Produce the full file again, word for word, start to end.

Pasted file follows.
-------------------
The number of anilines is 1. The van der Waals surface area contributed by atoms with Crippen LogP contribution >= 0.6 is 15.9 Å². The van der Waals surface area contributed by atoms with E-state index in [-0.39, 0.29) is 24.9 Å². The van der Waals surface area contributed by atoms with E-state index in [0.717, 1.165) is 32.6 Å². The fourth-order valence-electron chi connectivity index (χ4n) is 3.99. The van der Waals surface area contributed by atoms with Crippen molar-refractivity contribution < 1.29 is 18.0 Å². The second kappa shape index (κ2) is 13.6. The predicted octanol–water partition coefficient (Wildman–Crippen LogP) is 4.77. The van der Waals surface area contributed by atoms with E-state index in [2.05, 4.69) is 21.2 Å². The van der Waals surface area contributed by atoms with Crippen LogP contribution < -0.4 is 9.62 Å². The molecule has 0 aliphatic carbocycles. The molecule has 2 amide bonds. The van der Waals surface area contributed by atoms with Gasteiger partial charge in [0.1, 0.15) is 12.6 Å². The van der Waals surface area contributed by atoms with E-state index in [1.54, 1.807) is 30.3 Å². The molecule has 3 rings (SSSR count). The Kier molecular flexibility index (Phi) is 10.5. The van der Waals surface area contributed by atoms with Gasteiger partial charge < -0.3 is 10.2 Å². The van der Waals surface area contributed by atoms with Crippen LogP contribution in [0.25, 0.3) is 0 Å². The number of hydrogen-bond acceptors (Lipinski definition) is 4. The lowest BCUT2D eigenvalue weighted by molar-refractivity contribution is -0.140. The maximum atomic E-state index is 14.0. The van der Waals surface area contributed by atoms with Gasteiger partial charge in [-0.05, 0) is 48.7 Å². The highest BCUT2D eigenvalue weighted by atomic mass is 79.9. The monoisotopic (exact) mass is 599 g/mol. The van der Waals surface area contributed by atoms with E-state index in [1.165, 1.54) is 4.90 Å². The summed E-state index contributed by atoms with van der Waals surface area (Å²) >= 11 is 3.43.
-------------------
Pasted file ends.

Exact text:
The number of anilines is 1. The van der Waals surface area contributed by atoms with Crippen LogP contribution >= 0.6 is 15.9 Å². The van der Waals surface area contributed by atoms with E-state index in [-0.39, 0.29) is 24.9 Å². The van der Waals surface area contributed by atoms with E-state index in [0.717, 1.165) is 32.6 Å². The fourth-order valence-electron chi connectivity index (χ4n) is 3.99. The van der Waals surface area contributed by atoms with Crippen molar-refractivity contribution < 1.29 is 18.0 Å². The second kappa shape index (κ2) is 13.6. The predicted octanol–water partition coefficient (Wildman–Crippen LogP) is 4.77. The van der Waals surface area contributed by atoms with E-state index in [2.05, 4.69) is 21.2 Å². The van der Waals surface area contributed by atoms with Crippen LogP contribution < -0.4 is 9.62 Å². The molecule has 0 aliphatic carbocycles. The molecule has 2 amide bonds. The van der Waals surface area contributed by atoms with Gasteiger partial charge in [0.1, 0.15) is 12.6 Å². The van der Waals surface area contributed by atoms with E-state index in [1.54, 1.807) is 30.3 Å². The molecule has 3 rings (SSSR count). The Kier molecular flexibility index (Phi) is 10.5. The van der Waals surface area contributed by atoms with Gasteiger partial charge < -0.3 is 10.2 Å². The van der Waals surface area contributed by atoms with Crippen LogP contribution in [0.25, 0.3) is 0 Å². The number of hydrogen-bond acceptors (Lipinski definition) is 4. The lowest BCUT2D eigenvalue weighted by molar-refractivity contribution is -0.140. The maximum atomic E-state index is 14.0. The van der Waals surface area contributed by atoms with Gasteiger partial charge in [-0.05, 0) is 48.7 Å². The highest BCUT2D eigenvalue weighted by atomic mass is 79.9. The monoisotopic (exact) mass is 599 g/mol. The van der Waals surface area contributed by atoms with E-state index in [1.165, 1.54) is 4.90 Å². The summed E-state index contributed by atoms with van der Waals surface area (Å²) >= 11 is 3.43.